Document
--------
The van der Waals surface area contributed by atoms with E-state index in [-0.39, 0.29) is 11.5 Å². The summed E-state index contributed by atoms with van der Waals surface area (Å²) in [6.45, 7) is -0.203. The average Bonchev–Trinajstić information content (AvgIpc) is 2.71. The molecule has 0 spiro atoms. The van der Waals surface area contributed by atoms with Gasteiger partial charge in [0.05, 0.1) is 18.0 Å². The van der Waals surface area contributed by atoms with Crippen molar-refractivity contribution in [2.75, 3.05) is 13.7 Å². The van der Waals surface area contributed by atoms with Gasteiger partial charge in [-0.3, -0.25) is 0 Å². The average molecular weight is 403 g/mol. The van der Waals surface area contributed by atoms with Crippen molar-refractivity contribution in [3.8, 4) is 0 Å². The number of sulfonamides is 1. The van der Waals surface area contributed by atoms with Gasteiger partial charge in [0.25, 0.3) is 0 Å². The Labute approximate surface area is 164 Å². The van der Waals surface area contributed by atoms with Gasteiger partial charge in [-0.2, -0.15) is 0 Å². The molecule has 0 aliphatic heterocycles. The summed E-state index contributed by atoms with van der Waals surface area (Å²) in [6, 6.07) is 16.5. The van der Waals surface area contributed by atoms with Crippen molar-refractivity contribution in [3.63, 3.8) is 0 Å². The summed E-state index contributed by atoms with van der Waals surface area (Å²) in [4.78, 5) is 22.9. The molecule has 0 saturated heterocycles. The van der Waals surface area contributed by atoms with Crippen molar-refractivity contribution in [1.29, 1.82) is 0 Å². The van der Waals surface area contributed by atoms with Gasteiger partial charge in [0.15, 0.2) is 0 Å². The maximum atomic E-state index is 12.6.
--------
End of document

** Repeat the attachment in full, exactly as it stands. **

The van der Waals surface area contributed by atoms with E-state index in [-0.39, 0.29) is 11.5 Å². The summed E-state index contributed by atoms with van der Waals surface area (Å²) in [6.45, 7) is -0.203. The average Bonchev–Trinajstić information content (AvgIpc) is 2.71. The molecule has 0 spiro atoms. The van der Waals surface area contributed by atoms with Gasteiger partial charge in [0.05, 0.1) is 18.0 Å². The van der Waals surface area contributed by atoms with Crippen molar-refractivity contribution in [2.75, 3.05) is 13.7 Å². The van der Waals surface area contributed by atoms with Gasteiger partial charge in [-0.3, -0.25) is 0 Å². The average molecular weight is 403 g/mol. The van der Waals surface area contributed by atoms with Crippen molar-refractivity contribution in [3.8, 4) is 0 Å². The number of sulfonamides is 1. The van der Waals surface area contributed by atoms with Gasteiger partial charge in [0.25, 0.3) is 0 Å². The Labute approximate surface area is 164 Å². The van der Waals surface area contributed by atoms with Gasteiger partial charge in [-0.2, -0.15) is 0 Å². The molecule has 0 aliphatic heterocycles. The summed E-state index contributed by atoms with van der Waals surface area (Å²) in [6, 6.07) is 16.5. The van der Waals surface area contributed by atoms with Crippen molar-refractivity contribution in [3.63, 3.8) is 0 Å². The summed E-state index contributed by atoms with van der Waals surface area (Å²) in [4.78, 5) is 22.9. The molecule has 0 saturated heterocycles. The van der Waals surface area contributed by atoms with Crippen molar-refractivity contribution in [1.29, 1.82) is 0 Å². The van der Waals surface area contributed by atoms with Gasteiger partial charge in [0.15, 0.2) is 0 Å². The maximum atomic E-state index is 12.6.